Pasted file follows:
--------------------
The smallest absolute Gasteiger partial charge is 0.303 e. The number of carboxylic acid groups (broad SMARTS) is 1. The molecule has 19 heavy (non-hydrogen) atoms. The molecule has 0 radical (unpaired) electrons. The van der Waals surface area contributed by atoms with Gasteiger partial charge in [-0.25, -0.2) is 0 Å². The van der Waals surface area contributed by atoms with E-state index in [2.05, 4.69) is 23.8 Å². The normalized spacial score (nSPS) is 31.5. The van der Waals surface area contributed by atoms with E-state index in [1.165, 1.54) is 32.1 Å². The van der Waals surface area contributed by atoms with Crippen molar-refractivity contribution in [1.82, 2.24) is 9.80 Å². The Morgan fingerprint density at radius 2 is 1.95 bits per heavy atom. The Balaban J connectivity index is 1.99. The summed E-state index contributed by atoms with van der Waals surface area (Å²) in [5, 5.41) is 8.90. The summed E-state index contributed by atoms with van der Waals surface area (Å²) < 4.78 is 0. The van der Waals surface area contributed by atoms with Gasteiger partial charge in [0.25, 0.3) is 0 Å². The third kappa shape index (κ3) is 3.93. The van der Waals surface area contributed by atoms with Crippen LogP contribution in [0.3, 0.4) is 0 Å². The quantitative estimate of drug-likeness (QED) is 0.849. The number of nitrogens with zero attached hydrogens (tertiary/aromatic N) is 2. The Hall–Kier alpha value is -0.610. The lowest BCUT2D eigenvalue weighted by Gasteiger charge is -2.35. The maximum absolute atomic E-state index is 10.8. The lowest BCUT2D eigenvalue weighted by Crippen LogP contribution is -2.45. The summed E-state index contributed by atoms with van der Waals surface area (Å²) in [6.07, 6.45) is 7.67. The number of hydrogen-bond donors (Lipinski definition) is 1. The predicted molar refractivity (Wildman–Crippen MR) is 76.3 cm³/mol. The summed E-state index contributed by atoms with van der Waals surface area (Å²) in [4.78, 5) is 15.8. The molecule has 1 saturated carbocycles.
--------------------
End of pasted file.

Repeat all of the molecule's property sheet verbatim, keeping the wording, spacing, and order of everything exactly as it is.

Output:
The smallest absolute Gasteiger partial charge is 0.303 e. The number of carboxylic acid groups (broad SMARTS) is 1. The molecule has 19 heavy (non-hydrogen) atoms. The molecule has 0 radical (unpaired) electrons. The van der Waals surface area contributed by atoms with Gasteiger partial charge in [-0.25, -0.2) is 0 Å². The van der Waals surface area contributed by atoms with E-state index in [2.05, 4.69) is 23.8 Å². The normalized spacial score (nSPS) is 31.5. The van der Waals surface area contributed by atoms with E-state index in [1.165, 1.54) is 32.1 Å². The van der Waals surface area contributed by atoms with Crippen molar-refractivity contribution in [1.82, 2.24) is 9.80 Å². The Morgan fingerprint density at radius 2 is 1.95 bits per heavy atom. The Balaban J connectivity index is 1.99. The summed E-state index contributed by atoms with van der Waals surface area (Å²) in [5, 5.41) is 8.90. The summed E-state index contributed by atoms with van der Waals surface area (Å²) < 4.78 is 0. The van der Waals surface area contributed by atoms with Gasteiger partial charge in [0.25, 0.3) is 0 Å². The third kappa shape index (κ3) is 3.93. The van der Waals surface area contributed by atoms with Crippen LogP contribution in [0.3, 0.4) is 0 Å². The quantitative estimate of drug-likeness (QED) is 0.849. The number of nitrogens with zero attached hydrogens (tertiary/aromatic N) is 2. The Hall–Kier alpha value is -0.610. The lowest BCUT2D eigenvalue weighted by Gasteiger charge is -2.35. The maximum absolute atomic E-state index is 10.8. The lowest BCUT2D eigenvalue weighted by Crippen LogP contribution is -2.45. The summed E-state index contributed by atoms with van der Waals surface area (Å²) in [6.07, 6.45) is 7.67. The number of hydrogen-bond donors (Lipinski definition) is 1. The predicted molar refractivity (Wildman–Crippen MR) is 76.3 cm³/mol. The summed E-state index contributed by atoms with van der Waals surface area (Å²) in [4.78, 5) is 15.8. The molecule has 1 saturated carbocycles.